The Bechdel test is a corrective that was thought up by comic book writer Alison Bechdel. The Bechdel test is a simple question – does this story have two named female characters who are speaking to each other about something other than a man? The idea is that a story that doesn’t pass the test runs the risk of falling into some possibly unconscious misogynistic territory.
There are times in which I wonder if Lutheranism needs its own sort of Bechdel test — not necessarily about women (although I’m sure there are questions that could be asked there), but about people who are not pastors. Does the story of a church feature at least two people who are not pastors talking about something other than a pastor?
The story seems so common that it’s almost hackneyed: a Lutheran church has about 20 people showing up to a building with seating for 200 that used to be almost filled. How did they get there? Well, it’s not the only answer – but one of the answers is that they let the pastor be the center of their story. Their pastor was a great guy, but he couldn’t be the center of the story. I can’t be the center of the story. Jesus has to be.
The signs outside of our building say “A Jesus-Centered Community . . . ” No mention of pastor, just of Jesus and the community of gathered believers. (Why I finally let my name stand lower on those signs is another story for another day…) Our confessions (our doctrinal teachings as Lutherans) say that a pastor is a necessary part of that community, but they never go much further than that.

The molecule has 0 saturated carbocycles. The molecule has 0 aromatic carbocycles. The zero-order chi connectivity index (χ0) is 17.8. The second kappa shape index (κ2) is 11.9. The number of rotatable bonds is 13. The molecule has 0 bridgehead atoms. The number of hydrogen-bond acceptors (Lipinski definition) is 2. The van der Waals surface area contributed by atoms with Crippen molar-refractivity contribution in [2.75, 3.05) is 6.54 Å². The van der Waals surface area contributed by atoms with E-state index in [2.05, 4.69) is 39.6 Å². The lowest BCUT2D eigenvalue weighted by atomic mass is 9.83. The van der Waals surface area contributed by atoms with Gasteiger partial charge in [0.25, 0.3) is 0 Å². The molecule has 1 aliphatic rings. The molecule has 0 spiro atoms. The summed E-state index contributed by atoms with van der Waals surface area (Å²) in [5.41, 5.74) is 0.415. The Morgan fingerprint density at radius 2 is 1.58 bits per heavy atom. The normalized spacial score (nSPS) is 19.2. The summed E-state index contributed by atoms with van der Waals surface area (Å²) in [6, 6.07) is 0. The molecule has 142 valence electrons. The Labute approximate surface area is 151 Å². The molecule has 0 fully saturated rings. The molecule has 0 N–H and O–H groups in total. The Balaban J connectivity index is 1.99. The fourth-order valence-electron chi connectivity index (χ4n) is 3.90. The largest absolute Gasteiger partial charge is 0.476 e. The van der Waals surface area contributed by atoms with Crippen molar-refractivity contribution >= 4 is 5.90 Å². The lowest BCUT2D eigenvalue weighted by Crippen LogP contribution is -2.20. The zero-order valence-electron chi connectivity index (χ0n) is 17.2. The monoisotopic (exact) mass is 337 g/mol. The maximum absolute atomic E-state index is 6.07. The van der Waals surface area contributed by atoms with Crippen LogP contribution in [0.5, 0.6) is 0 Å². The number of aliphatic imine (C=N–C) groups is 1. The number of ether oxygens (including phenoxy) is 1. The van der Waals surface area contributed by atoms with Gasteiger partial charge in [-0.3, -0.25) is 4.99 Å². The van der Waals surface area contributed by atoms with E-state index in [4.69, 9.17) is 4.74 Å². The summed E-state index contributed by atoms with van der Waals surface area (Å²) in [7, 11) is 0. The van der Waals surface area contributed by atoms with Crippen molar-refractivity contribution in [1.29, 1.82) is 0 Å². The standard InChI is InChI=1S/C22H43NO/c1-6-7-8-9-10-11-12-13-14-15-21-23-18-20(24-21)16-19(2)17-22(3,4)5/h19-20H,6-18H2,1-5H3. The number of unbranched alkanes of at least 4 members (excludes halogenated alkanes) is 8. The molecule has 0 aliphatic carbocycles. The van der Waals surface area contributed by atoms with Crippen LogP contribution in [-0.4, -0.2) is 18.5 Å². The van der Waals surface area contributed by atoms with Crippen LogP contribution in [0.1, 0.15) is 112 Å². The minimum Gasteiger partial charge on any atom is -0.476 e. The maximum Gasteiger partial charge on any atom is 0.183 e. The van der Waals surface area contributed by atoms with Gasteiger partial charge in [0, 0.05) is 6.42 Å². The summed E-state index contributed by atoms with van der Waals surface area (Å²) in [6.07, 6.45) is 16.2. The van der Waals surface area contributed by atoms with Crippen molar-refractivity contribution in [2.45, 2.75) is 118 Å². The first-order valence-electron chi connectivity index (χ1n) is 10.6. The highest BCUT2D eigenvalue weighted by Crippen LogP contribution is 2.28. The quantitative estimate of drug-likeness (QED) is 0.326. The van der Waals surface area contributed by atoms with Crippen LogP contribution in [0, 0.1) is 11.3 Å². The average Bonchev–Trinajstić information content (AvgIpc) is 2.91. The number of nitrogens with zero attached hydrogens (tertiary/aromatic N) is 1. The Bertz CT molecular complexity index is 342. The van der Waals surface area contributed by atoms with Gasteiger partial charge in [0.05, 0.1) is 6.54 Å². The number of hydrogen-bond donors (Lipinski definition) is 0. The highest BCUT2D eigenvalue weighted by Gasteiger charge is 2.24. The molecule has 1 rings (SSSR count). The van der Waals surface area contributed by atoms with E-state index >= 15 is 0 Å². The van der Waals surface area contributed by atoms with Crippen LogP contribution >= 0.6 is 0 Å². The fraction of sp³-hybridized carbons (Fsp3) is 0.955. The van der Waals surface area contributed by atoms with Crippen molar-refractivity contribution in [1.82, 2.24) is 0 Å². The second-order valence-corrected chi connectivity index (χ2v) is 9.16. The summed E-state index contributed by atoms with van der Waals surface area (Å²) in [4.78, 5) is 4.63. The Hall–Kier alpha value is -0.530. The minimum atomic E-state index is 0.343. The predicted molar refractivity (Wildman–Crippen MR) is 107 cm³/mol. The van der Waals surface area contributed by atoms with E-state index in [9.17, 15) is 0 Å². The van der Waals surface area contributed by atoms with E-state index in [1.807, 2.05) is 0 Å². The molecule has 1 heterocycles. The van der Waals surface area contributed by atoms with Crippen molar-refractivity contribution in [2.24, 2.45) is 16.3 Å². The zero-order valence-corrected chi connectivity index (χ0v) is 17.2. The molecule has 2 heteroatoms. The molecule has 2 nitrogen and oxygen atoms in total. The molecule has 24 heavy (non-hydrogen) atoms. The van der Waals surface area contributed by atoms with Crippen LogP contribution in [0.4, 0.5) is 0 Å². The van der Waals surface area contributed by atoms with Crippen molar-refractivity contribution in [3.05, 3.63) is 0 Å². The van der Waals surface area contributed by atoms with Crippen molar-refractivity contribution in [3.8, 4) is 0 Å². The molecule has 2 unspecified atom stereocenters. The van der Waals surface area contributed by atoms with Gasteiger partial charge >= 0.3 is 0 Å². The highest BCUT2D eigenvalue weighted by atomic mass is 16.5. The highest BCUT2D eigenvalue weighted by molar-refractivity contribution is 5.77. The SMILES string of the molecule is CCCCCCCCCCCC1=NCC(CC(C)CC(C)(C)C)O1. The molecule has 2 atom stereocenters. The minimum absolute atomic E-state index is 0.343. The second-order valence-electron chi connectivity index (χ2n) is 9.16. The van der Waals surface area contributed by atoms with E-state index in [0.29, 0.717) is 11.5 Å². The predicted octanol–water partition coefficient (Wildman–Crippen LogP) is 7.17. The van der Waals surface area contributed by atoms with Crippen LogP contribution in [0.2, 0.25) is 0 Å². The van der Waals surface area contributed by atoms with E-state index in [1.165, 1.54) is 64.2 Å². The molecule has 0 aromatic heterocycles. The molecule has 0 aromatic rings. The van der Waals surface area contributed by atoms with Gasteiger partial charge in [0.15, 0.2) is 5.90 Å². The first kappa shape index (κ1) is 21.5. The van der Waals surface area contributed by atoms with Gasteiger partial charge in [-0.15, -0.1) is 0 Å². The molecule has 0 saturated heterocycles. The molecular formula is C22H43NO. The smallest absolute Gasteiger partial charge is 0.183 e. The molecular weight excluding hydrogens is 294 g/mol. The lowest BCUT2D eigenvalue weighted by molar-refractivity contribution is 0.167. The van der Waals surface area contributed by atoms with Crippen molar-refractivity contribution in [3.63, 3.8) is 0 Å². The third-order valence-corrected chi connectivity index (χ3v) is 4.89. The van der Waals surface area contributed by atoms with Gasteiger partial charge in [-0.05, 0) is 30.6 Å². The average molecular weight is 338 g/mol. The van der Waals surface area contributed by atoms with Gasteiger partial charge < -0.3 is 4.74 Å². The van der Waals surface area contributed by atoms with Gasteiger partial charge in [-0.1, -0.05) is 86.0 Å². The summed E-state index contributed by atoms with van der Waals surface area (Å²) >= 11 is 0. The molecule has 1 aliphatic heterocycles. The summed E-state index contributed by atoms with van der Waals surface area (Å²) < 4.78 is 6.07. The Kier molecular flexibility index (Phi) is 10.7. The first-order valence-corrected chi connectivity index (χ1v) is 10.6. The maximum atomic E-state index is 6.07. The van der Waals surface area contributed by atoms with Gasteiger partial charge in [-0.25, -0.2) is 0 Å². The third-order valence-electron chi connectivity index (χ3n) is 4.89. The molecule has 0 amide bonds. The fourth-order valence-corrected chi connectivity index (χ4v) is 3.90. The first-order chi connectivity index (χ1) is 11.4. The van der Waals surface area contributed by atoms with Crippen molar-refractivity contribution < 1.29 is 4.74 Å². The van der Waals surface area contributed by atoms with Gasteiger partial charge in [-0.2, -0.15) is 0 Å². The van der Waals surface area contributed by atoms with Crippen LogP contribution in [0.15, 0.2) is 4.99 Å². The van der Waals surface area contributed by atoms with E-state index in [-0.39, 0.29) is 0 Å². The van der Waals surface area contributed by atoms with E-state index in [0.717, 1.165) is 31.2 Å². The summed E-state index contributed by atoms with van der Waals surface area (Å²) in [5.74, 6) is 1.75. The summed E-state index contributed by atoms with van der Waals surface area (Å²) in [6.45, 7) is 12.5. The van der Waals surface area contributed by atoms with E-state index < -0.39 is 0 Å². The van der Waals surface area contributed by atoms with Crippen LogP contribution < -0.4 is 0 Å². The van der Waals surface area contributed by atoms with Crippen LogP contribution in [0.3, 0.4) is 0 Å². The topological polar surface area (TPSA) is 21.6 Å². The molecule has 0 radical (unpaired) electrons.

We’re Lutherans. We are people who believe that church is much more than buildings and pastors. We are a rebel movement of people who held on to the word of Scripture in the midst of church men who made themselves more than they ever should have been. Scripture talks about the Body of Christ and the priesthood of all believers much more than it talks about dudes like me. It talks about the Father, and the Son, and the Holy Spirit even more.
This month has been deemed “Pastor Appreciation Month”. You will see internet memes on your social media feeds and you may even receive mailings that encourage you to appreciate your pastor. Ignore them. Instead, remember that your pastor is a Lutheran. Remember to make the story of Jesus central. Remember to make the gathered body of believers central. And in so doing, you will make this Lutheran pastor very happy.